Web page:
With the RTR approaching, we thought it best to arrive in Quartzsite a couple of days early and pick out a decent spot, which we did. However, I don’t think anyone expected the number of people attending to be as large as it was, and within a few days, it felt like we were smothering with so many other campers right up against us. We’ve gotten spoiled, boondocking out in the desert so long, and had gotten used to our ‘space.’
But we were meeting some really nice people, so we decided to deal with the closeness and tried to stay put. The first day we met Inga and Rod, a couple from California that had just started boondocking this fall. Inga had a pickup truck with a slide-in camper, and Rod had a pretty little class B van. Both really friendly people, and we enjoyed an evening campfire with them.
Then there was John (sorry John, I’ve forgotten where you’re from.)and Serge, who was from Quebec, both of whom showed up when Mike fired up Buddy. John is a fellow biker with a nice Harley, and Serge ran his own custom bike parts company in Quebec. Turns out, Buddy had a few pieces on him from Serge’s company. Small world.
In fact, between the bike and our little cargo trailer Lonestar, it seemed like we were constantly giving tours and inviting curious people in to see it. I haven’t kept a house so clean in years, just because you never knew when someone was going to knock and ask for a showing. Truth be told, we may have been just a little house-proud, lol.
Have You Ever Seen the Rain?
It was during one of these tours that we had a sudden rainstorm with high winds. That was how we met Joe from Pennslyvania. It seemed so strange to have a squall in the desert, and it was the first time we’d seen rain since we’d arrived in Arizona the first week of November. Mike and Joe were talking about solar when I heard a bump outside and decided to investigate. Sure enough, the strong winds had stressed out our screen tent so much that it had bent a pole and collapsed somewhat. It took the three of us to hang on to what was left of the tent and get it down safely. Joe was so sweet to stay and help. The rain was quite cold and we were all soaked thoroughly by the time we got it down, but he didn’t quit. Thanks so much Joe. We couldn’t have done it without you.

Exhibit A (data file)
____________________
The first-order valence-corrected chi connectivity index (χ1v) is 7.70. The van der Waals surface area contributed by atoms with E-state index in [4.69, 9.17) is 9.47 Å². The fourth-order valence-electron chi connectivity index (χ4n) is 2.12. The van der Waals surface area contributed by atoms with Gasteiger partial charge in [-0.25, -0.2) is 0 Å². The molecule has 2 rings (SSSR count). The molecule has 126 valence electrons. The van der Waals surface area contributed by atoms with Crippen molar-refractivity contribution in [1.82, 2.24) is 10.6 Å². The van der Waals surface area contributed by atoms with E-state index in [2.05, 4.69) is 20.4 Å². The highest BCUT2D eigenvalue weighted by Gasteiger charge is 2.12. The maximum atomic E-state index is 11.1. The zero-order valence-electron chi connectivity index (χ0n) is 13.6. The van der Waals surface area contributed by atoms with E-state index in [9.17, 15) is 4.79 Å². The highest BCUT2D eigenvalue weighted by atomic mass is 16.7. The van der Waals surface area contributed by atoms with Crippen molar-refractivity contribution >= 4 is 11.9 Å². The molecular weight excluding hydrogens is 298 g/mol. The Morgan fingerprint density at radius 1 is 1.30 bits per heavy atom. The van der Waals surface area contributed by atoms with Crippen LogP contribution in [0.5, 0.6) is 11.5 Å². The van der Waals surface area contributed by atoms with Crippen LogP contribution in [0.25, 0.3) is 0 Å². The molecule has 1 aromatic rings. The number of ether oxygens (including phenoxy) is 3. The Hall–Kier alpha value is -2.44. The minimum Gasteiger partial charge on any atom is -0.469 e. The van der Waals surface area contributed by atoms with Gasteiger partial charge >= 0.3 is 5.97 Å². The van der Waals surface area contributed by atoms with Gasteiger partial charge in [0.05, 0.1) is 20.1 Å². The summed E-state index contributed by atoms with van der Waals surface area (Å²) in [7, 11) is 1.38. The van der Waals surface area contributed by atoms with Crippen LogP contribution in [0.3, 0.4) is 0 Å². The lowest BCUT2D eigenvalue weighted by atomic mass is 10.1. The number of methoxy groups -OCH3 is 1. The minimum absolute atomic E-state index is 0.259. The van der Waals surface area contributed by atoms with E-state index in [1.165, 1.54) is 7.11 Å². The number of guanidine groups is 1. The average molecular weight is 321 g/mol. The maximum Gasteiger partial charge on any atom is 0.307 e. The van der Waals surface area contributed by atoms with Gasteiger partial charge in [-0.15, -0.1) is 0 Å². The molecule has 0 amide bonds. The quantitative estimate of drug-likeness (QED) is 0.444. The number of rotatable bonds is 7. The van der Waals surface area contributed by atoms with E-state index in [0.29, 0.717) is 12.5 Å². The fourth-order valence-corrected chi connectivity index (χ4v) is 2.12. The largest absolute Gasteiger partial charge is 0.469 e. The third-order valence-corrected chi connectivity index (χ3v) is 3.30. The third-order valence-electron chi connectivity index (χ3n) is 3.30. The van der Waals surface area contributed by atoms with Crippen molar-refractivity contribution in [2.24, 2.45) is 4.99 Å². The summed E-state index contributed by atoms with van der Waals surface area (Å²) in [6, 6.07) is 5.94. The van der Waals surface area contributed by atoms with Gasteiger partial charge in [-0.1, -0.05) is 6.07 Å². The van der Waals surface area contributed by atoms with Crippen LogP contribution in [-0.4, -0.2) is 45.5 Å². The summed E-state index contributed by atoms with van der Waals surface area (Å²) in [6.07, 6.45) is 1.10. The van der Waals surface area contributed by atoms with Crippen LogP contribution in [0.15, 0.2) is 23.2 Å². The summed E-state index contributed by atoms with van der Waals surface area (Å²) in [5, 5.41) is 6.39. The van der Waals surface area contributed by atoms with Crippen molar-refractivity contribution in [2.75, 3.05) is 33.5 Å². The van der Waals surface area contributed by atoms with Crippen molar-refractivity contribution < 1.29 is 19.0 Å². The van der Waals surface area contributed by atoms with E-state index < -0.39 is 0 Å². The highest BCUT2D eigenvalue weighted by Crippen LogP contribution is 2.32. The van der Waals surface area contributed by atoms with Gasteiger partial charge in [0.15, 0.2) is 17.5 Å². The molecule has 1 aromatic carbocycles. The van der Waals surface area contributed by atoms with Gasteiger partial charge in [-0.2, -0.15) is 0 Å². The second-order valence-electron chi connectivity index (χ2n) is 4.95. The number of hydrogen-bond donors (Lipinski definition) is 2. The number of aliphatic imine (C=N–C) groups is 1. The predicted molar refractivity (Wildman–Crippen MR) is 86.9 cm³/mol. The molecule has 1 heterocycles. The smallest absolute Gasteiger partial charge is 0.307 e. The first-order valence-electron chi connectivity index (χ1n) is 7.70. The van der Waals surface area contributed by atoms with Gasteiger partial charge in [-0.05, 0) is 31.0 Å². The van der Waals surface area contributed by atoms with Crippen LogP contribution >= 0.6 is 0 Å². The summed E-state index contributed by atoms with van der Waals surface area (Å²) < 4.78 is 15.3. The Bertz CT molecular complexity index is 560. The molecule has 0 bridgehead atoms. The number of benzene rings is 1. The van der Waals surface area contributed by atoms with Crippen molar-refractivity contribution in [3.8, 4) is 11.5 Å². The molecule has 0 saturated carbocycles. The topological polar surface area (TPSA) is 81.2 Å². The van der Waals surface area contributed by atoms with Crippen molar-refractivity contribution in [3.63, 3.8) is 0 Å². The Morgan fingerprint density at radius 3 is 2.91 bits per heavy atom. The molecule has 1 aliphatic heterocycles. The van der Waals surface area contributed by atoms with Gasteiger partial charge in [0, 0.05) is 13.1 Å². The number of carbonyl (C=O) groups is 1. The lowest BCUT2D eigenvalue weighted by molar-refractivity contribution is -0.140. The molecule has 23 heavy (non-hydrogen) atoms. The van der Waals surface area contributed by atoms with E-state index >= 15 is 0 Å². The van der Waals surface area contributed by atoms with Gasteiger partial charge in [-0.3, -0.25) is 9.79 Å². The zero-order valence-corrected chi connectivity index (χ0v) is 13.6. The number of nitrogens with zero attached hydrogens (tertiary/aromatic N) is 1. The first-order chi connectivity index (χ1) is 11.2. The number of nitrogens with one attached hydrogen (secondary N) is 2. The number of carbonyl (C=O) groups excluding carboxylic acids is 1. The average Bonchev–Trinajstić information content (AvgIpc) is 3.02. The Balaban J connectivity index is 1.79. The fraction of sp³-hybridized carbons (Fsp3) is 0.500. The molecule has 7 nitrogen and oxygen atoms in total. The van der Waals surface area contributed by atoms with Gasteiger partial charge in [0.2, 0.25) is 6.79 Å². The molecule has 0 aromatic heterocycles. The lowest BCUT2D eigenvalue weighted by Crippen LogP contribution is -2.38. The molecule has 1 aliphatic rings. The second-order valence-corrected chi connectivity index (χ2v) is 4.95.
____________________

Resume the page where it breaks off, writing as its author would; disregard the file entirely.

In the meantime, Neil and Maureen from Phoenix had arrived and set up in a site across the road from us. It didn’t take Maureen and I long to discover we shared a passion for crochet, and the four of us hit it off really well. They were warm, welcoming and a lot of fun to be with, and Maureen’s New England accent made me just a little homesick for my cousins back east.
But as I mentioned, the crowd was getting closer and closer, and it was getting really hard to move about. And naturally, people started getting cranky and began complaining. One evening, we saw two different campers giving Neil a hard time about his generator, even though it was not that loud and he was running it well within the permitted hours (6am to 10pm). Just nasty, hateful people looking for something to gripe about. We figured we were next on the hit list since our battery took some abuse on our Christmas trip to Missouri and was not holding much of a charge, meaning on hazy or overcast days with no solar, we’d be running our generator too.
So the next morning, we decided to move over to the ‘noisy’ section of camp, away from the main meeting place, and invited Neil and Maureen to come with us, which they did. Their friends, Mike & Marva arrived just before we were all ready to move, and they came over with us as well. We were so glad they did, and the six of us had such a good time for the rest of the week. We parked the campers in sort of a ring, making it difficult for anyone else to park on top of us. We set up our awnings and canopies and enjoyed a shaded courtyard for most of the day, and a wonderful campfire almost every night. It was one of the best moves we’d ever made.